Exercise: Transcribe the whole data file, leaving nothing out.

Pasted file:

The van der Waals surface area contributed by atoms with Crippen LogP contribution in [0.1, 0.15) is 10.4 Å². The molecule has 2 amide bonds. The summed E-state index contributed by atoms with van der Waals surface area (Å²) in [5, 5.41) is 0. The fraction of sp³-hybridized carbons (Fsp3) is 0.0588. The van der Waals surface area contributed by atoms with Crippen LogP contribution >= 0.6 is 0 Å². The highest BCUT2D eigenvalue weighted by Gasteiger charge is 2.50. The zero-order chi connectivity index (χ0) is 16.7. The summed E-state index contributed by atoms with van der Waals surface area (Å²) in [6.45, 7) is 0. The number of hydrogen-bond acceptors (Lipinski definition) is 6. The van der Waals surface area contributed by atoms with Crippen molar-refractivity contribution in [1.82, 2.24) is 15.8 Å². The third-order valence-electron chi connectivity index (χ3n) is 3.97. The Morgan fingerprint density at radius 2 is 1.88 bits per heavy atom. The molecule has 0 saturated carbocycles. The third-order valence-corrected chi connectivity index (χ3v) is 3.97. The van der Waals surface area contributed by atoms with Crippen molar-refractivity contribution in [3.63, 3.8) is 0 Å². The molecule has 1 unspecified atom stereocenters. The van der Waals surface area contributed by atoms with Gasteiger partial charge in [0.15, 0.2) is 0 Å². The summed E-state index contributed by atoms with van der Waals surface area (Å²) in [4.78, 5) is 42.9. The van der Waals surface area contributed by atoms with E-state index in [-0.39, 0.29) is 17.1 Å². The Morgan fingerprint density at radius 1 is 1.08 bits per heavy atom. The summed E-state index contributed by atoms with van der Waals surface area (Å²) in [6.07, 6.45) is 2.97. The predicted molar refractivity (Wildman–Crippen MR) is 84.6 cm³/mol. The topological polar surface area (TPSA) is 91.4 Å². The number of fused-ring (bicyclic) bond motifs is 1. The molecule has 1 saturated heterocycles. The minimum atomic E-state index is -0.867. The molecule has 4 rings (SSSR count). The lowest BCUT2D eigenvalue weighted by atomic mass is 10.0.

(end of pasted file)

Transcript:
The van der Waals surface area contributed by atoms with Crippen LogP contribution in [0.1, 0.15) is 10.4 Å². The molecule has 2 amide bonds. The summed E-state index contributed by atoms with van der Waals surface area (Å²) in [5, 5.41) is 0. The fraction of sp³-hybridized carbons (Fsp3) is 0.0588. The van der Waals surface area contributed by atoms with Crippen LogP contribution >= 0.6 is 0 Å². The highest BCUT2D eigenvalue weighted by Gasteiger charge is 2.50. The zero-order chi connectivity index (χ0) is 16.7. The summed E-state index contributed by atoms with van der Waals surface area (Å²) in [6.45, 7) is 0. The number of hydrogen-bond acceptors (Lipinski definition) is 6. The van der Waals surface area contributed by atoms with Crippen molar-refractivity contribution in [1.82, 2.24) is 15.8 Å². The third-order valence-electron chi connectivity index (χ3n) is 3.97. The Morgan fingerprint density at radius 2 is 1.88 bits per heavy atom. The molecule has 0 saturated carbocycles. The third-order valence-corrected chi connectivity index (χ3v) is 3.97. The van der Waals surface area contributed by atoms with Crippen molar-refractivity contribution in [3.63, 3.8) is 0 Å². The molecule has 1 unspecified atom stereocenters. The van der Waals surface area contributed by atoms with Gasteiger partial charge in [0.15, 0.2) is 0 Å². The summed E-state index contributed by atoms with van der Waals surface area (Å²) in [4.78, 5) is 42.9. The van der Waals surface area contributed by atoms with E-state index in [-0.39, 0.29) is 17.1 Å². The Morgan fingerprint density at radius 1 is 1.08 bits per heavy atom. The summed E-state index contributed by atoms with van der Waals surface area (Å²) in [6.07, 6.45) is 2.97. The predicted molar refractivity (Wildman–Crippen MR) is 84.6 cm³/mol. The topological polar surface area (TPSA) is 91.4 Å². The number of fused-ring (bicyclic) bond motifs is 1. The molecule has 1 saturated heterocycles. The minimum atomic E-state index is -0.867. The molecule has 4 rings (SSSR count). The lowest BCUT2D eigenvalue weighted by atomic mass is 10.0.